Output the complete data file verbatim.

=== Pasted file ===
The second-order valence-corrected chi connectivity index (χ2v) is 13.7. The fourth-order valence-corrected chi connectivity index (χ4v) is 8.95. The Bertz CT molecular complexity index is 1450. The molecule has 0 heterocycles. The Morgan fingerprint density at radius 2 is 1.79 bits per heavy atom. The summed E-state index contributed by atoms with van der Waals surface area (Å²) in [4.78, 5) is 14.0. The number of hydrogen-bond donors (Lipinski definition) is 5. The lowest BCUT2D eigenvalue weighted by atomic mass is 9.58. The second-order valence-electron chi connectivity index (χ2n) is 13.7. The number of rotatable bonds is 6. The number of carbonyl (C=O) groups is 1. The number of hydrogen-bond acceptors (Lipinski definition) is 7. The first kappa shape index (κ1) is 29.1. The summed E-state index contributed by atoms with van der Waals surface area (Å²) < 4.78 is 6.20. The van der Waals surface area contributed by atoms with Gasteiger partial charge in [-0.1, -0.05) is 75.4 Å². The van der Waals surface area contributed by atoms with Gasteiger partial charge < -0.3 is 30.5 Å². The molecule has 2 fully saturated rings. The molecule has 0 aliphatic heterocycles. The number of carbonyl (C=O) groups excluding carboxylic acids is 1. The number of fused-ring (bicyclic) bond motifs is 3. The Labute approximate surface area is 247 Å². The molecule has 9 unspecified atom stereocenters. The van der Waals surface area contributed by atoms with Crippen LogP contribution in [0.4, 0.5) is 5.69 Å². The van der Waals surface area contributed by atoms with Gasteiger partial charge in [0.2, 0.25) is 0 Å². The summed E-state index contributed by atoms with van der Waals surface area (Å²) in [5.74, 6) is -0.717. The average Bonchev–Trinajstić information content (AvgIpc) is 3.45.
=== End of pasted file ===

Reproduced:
The second-order valence-corrected chi connectivity index (χ2v) is 13.7. The fourth-order valence-corrected chi connectivity index (χ4v) is 8.95. The Bertz CT molecular complexity index is 1450. The molecule has 0 heterocycles. The Morgan fingerprint density at radius 2 is 1.79 bits per heavy atom. The summed E-state index contributed by atoms with van der Waals surface area (Å²) in [4.78, 5) is 14.0. The number of hydrogen-bond donors (Lipinski definition) is 5. The lowest BCUT2D eigenvalue weighted by atomic mass is 9.58. The second-order valence-electron chi connectivity index (χ2n) is 13.7. The number of rotatable bonds is 6. The number of carbonyl (C=O) groups is 1. The number of hydrogen-bond acceptors (Lipinski definition) is 7. The first kappa shape index (κ1) is 29.1. The summed E-state index contributed by atoms with van der Waals surface area (Å²) < 4.78 is 6.20. The van der Waals surface area contributed by atoms with Gasteiger partial charge in [-0.1, -0.05) is 75.4 Å². The van der Waals surface area contributed by atoms with Gasteiger partial charge < -0.3 is 30.5 Å². The molecule has 2 fully saturated rings. The molecule has 0 aliphatic heterocycles. The number of carbonyl (C=O) groups excluding carboxylic acids is 1. The number of fused-ring (bicyclic) bond motifs is 3. The Labute approximate surface area is 247 Å². The molecule has 9 unspecified atom stereocenters. The van der Waals surface area contributed by atoms with Crippen LogP contribution in [0.4, 0.5) is 5.69 Å². The van der Waals surface area contributed by atoms with Gasteiger partial charge in [0.2, 0.25) is 0 Å². The summed E-state index contributed by atoms with van der Waals surface area (Å²) in [5.74, 6) is -0.717. The average Bonchev–Trinajstić information content (AvgIpc) is 3.45.